Jersey City Sandy Recovery answers the call for help | State | -- Your State. Your News.

Jul 06th
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Jersey City Sandy Recovery answers the call for help

jerseycity110612_opt.pngBY BOB McHUGH

JERSEY CITY - A group of neighbors formed to help others in the wake of Hurricane Sandy has grown to a fulltime operation, collecting and distributing huge quantities of food and supplies, helping hundreds of desperate families and clearing cluttered streets.

The group calling itself Jersey City Sandy Recovery is operating out of the Barrow Manson, 83 Wayne Street, collecting and sharing donations as well as marshaling dozens of volunteers through the neighborhoods hardest hit by the historic storm last week.

A full week after Sandy struck, the city still has widespread power outages leaving tens of thousands without food, heat and basic shelter and streets strewed with debris. With a population of more than 250,000, Jersey City is the second-largest largest city in the state.

“We were just a group of people who got hit by Sandy ourselves. We saw a need and we tried to help. Things just grew and grew from there,” said Candice Orborne, a local activist and one of the recovery efforts’ organizers.

The group was originally formed by three individuals determined to help their own neighbors. They were Tiby Kantrowitz , a digital strategist, freelance writer Dana Schilling and Osborne. They agreed to leverage their skills first to see what they could do for neighbors in the downtown area, and later for people needing help all over the city and in neighboring Hoboken - also hard hit by the storm.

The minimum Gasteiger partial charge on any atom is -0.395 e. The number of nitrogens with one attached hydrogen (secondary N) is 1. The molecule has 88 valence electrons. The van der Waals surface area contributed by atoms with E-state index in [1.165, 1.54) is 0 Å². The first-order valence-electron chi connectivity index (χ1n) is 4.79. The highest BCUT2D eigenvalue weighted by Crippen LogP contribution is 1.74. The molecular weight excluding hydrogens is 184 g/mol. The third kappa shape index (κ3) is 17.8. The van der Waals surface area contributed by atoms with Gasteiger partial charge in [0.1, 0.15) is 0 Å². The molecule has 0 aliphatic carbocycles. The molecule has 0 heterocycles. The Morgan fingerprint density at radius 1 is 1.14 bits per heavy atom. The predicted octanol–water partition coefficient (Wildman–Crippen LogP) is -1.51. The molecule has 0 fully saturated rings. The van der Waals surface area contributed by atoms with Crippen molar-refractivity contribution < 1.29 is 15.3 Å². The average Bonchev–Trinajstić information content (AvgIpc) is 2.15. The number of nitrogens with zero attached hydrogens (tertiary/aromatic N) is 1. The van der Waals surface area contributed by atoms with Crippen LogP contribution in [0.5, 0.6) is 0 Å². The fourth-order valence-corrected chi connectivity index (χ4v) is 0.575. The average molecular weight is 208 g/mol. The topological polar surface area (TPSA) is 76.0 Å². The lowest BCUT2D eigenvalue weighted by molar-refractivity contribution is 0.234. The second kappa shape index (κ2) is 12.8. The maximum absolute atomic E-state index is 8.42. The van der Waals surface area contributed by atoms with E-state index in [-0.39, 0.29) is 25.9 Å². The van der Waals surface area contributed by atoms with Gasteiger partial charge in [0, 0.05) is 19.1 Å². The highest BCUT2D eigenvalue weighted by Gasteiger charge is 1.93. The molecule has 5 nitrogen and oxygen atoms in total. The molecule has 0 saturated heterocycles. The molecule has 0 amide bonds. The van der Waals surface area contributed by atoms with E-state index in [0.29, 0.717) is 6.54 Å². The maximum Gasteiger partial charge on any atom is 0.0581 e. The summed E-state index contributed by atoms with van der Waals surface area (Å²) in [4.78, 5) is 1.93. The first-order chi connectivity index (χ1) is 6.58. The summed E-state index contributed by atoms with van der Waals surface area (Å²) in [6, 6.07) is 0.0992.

Shilling posted simple signs inviting volunteers to gather on Friday, Nov. 2 and more than 80 showed up.

Word was further spread via Facebook at, a website,, on Twitter at jcnjrecovery, and by email at This e-mail address is being protected from spambots. You need JavaScript enabled to view it . By today, some 1,500 members had joined the Facebook group.

“We began on the City Hall steps, but we literally grew in the cloud,” Shilling said.

Volunteers and donations began to pour into the Mansion, a historic site whose operators offered to host the efforts. In addition to dozens of locals, those responding included a group of 40 would-be New York City Marathon runners from the Netherlands, a truckload of supplies and helpers from a church in southern New Jersey and two young women who drove in from Harrisburg, Pa.

“People are amazing,” commented one Facebook member after a post about the outpouring of help.

The growing army of volunteers helped take in and sort donations, while others canvassed neighbors all over the city seeking people in need of help. Helpers packed groceries and drivers were dispatched with deliveries all over town. On Sunday alone, the group delivered supplies to an estimated 300 families and seven shelters in the two cities.

Other volunteers helped clear the streets of debris, loading 15 dumpsters and three dump trucks.


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